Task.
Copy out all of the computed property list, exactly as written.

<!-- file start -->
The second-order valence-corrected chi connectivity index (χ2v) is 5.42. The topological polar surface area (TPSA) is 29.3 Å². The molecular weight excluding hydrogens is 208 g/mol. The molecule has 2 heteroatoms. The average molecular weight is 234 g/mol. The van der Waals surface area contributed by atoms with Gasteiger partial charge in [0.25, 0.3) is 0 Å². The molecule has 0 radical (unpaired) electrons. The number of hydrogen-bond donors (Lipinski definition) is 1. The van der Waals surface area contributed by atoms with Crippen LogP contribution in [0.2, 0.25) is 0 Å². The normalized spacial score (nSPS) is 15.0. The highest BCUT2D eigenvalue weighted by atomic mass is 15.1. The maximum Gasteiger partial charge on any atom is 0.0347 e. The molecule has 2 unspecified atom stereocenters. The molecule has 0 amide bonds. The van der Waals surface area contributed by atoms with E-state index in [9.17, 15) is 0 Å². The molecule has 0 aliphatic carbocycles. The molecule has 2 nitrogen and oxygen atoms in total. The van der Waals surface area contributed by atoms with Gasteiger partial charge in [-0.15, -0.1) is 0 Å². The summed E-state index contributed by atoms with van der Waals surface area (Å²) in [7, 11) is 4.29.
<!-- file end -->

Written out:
The second-order valence-corrected chi connectivity index (χ2v) is 5.42. The topological polar surface area (TPSA) is 29.3 Å². The molecular weight excluding hydrogens is 208 g/mol. The molecule has 2 heteroatoms. The average molecular weight is 234 g/mol. The van der Waals surface area contributed by atoms with Gasteiger partial charge in [0.25, 0.3) is 0 Å². The molecule has 0 radical (unpaired) electrons. The number of hydrogen-bond donors (Lipinski definition) is 1. The van der Waals surface area contributed by atoms with Crippen LogP contribution in [0.2, 0.25) is 0 Å². The normalized spacial score (nSPS) is 15.0. The highest BCUT2D eigenvalue weighted by atomic mass is 15.1. The maximum Gasteiger partial charge on any atom is 0.0347 e. The molecule has 2 unspecified atom stereocenters. The molecule has 0 amide bonds. The van der Waals surface area contributed by atoms with E-state index in [9.17, 15) is 0 Å². The molecule has 0 aliphatic carbocycles. The molecule has 2 nitrogen and oxygen atoms in total. The van der Waals surface area contributed by atoms with Gasteiger partial charge in [-0.15, -0.1) is 0 Å². The summed E-state index contributed by atoms with van der Waals surface area (Å²) in [7, 11) is 4.29.